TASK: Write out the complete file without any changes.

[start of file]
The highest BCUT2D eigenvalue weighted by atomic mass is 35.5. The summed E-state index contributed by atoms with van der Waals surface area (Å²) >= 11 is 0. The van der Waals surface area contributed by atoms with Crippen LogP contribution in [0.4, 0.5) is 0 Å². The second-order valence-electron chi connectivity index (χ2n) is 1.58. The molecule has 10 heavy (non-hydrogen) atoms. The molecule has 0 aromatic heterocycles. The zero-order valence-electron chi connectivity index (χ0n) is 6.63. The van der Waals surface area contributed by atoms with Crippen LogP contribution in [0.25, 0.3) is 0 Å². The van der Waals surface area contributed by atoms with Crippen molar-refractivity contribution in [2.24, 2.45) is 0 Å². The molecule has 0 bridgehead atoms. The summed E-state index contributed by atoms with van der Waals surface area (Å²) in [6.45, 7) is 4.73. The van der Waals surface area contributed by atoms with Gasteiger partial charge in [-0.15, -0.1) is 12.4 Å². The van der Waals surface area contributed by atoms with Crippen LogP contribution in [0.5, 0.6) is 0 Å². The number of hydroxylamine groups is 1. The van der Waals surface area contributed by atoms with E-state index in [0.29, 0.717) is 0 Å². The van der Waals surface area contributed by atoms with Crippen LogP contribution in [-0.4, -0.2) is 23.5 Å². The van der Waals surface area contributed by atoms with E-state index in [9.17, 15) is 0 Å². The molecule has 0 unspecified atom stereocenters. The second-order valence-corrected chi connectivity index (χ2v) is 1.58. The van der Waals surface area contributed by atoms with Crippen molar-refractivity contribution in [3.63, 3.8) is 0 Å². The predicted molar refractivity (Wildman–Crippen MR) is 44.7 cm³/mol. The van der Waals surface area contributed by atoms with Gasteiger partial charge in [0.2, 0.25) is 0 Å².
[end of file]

The highest BCUT2D eigenvalue weighted by atomic mass is 35.5. The summed E-state index contributed by atoms with van der Waals surface area (Å²) >= 11 is 0. The van der Waals surface area contributed by atoms with Crippen LogP contribution in [0.4, 0.5) is 0 Å². The second-order valence-electron chi connectivity index (χ2n) is 1.58. The molecule has 10 heavy (non-hydrogen) atoms. The molecule has 0 aromatic heterocycles. The zero-order valence-electron chi connectivity index (χ0n) is 6.63. The van der Waals surface area contributed by atoms with Crippen LogP contribution in [0.25, 0.3) is 0 Å². The van der Waals surface area contributed by atoms with Crippen molar-refractivity contribution in [2.24, 2.45) is 0 Å². The molecule has 0 bridgehead atoms. The summed E-state index contributed by atoms with van der Waals surface area (Å²) in [6.45, 7) is 4.73. The van der Waals surface area contributed by atoms with Gasteiger partial charge in [-0.15, -0.1) is 12.4 Å². The van der Waals surface area contributed by atoms with Crippen LogP contribution in [0.5, 0.6) is 0 Å². The number of hydroxylamine groups is 1. The van der Waals surface area contributed by atoms with E-state index in [0.29, 0.717) is 0 Å². The van der Waals surface area contributed by atoms with Crippen LogP contribution in [-0.4, -0.2) is 23.5 Å². The van der Waals surface area contributed by atoms with E-state index in [9.17, 15) is 0 Å². The molecule has 0 unspecified atom stereocenters. The second-order valence-corrected chi connectivity index (χ2v) is 1.58. The van der Waals surface area contributed by atoms with Crippen molar-refractivity contribution in [3.63, 3.8) is 0 Å². The predicted molar refractivity (Wildman–Crippen MR) is 44.7 cm³/mol. The van der Waals surface area contributed by atoms with Gasteiger partial charge in [0.2, 0.25) is 0 Å².